What killed Hostess? Don't believe the people blaming private equity or America's changing tastes. Labor was the real culprit, writes Holman Jenkins at the Wall Street Journal, but don't blame the striking bakery union, which is, at worst, "guilty of perfectly justifiable attempted homicide." No, the real problem was the Teamsters. The bakers wouldn't budge because, as they "rightly saw it, they were being asked once more to prop up Teamster jobs." Hostess' bakery operations were actually pretty efficient. But its distribution was a mess.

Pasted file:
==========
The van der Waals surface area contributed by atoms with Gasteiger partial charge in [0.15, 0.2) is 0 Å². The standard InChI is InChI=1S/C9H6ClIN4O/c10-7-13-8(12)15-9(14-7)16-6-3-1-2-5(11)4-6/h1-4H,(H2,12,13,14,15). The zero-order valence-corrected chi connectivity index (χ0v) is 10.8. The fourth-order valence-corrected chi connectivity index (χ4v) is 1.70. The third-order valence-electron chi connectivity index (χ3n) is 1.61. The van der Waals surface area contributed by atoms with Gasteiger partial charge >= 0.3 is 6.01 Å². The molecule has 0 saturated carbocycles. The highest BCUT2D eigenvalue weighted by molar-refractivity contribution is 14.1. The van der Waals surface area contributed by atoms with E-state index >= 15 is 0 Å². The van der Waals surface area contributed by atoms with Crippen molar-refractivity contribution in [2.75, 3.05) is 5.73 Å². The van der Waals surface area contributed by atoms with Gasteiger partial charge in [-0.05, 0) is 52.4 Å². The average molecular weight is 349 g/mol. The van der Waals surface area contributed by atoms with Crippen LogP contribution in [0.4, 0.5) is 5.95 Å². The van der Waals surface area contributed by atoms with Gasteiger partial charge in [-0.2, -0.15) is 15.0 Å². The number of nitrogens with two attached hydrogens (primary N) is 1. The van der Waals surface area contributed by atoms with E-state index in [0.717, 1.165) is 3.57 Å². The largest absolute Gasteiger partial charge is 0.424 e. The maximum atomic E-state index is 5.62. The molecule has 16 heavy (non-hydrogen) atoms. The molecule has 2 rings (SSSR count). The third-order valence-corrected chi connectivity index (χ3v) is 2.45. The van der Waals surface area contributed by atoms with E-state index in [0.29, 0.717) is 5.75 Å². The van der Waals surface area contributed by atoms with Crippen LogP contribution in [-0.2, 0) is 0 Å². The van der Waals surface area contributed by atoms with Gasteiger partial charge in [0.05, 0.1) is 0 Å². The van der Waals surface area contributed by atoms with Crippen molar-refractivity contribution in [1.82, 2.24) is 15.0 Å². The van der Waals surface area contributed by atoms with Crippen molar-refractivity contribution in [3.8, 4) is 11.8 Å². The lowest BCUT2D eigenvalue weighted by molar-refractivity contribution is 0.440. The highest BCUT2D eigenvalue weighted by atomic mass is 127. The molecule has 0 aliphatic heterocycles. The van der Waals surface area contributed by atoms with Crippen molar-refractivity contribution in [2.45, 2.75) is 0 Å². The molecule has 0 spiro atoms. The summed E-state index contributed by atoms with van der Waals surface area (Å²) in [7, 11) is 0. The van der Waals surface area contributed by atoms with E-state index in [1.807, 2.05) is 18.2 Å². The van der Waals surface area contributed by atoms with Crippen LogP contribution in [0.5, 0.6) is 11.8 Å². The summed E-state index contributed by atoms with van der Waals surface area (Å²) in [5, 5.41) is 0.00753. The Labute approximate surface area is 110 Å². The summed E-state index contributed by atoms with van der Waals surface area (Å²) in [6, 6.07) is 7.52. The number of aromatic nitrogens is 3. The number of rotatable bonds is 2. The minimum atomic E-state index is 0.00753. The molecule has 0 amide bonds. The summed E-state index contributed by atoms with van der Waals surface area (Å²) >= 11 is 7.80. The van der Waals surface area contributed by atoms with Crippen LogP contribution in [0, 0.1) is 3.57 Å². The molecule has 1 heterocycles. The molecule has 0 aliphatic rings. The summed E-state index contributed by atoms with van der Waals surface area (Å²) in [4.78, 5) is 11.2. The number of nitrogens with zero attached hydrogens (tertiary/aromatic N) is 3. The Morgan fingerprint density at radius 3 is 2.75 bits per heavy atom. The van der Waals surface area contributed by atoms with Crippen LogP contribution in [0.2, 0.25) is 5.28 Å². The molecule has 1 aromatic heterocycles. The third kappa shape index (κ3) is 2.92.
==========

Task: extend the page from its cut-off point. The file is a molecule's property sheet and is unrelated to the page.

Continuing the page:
Drivers weren't allowed to help load or unload shipments. Wonder Bread and Twinkies had to travel in separate trucks. The company was, it said in court, "unable to profit from many of their existing delivery stops," or to enter juicy markets like vending machines or movie theaters. Bakery jobs, meanwhile, "have become crummy-paying thanks to previous givebacks," and Hostess already planned bakery closures. So bakers decided to let the company liquidate and try their luck with new owners—even if it meant "throwing their Teamster brethren under a bus." Read the full column here.